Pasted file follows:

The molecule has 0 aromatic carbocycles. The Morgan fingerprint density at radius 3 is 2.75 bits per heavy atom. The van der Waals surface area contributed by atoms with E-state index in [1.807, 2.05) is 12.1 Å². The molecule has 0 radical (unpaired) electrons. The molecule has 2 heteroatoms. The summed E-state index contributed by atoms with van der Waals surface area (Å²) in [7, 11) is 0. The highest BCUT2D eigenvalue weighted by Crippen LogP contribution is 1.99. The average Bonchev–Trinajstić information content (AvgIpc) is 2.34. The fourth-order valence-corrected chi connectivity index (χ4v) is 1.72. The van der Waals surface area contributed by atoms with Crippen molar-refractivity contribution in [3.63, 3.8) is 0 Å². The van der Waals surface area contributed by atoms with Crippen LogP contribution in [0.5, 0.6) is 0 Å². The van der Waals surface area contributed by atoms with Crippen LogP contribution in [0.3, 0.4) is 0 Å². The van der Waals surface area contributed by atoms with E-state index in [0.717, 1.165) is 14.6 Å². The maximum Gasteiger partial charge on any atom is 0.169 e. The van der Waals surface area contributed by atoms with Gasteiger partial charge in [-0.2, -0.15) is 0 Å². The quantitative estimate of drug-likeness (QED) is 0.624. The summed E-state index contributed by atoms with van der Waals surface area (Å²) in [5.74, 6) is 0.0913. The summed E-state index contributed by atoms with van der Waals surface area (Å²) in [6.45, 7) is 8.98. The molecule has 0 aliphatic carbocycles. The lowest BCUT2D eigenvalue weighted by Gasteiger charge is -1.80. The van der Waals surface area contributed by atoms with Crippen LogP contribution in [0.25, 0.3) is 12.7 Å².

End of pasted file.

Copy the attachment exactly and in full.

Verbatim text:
The molecule has 0 aromatic carbocycles. The Morgan fingerprint density at radius 3 is 2.75 bits per heavy atom. The van der Waals surface area contributed by atoms with E-state index in [1.807, 2.05) is 12.1 Å². The molecule has 0 radical (unpaired) electrons. The molecule has 2 heteroatoms. The summed E-state index contributed by atoms with van der Waals surface area (Å²) in [7, 11) is 0. The highest BCUT2D eigenvalue weighted by Crippen LogP contribution is 1.99. The average Bonchev–Trinajstić information content (AvgIpc) is 2.34. The fourth-order valence-corrected chi connectivity index (χ4v) is 1.72. The van der Waals surface area contributed by atoms with Crippen molar-refractivity contribution in [3.63, 3.8) is 0 Å². The van der Waals surface area contributed by atoms with Crippen LogP contribution in [0.5, 0.6) is 0 Å². The van der Waals surface area contributed by atoms with Crippen LogP contribution in [0.3, 0.4) is 0 Å². The van der Waals surface area contributed by atoms with E-state index in [0.717, 1.165) is 14.6 Å². The maximum Gasteiger partial charge on any atom is 0.169 e. The van der Waals surface area contributed by atoms with Gasteiger partial charge in [-0.2, -0.15) is 0 Å². The quantitative estimate of drug-likeness (QED) is 0.624. The summed E-state index contributed by atoms with van der Waals surface area (Å²) in [5.74, 6) is 0.0913. The summed E-state index contributed by atoms with van der Waals surface area (Å²) in [6.45, 7) is 8.98. The molecule has 0 aliphatic carbocycles. The lowest BCUT2D eigenvalue weighted by Gasteiger charge is -1.80. The van der Waals surface area contributed by atoms with Crippen LogP contribution in [0.25, 0.3) is 12.7 Å².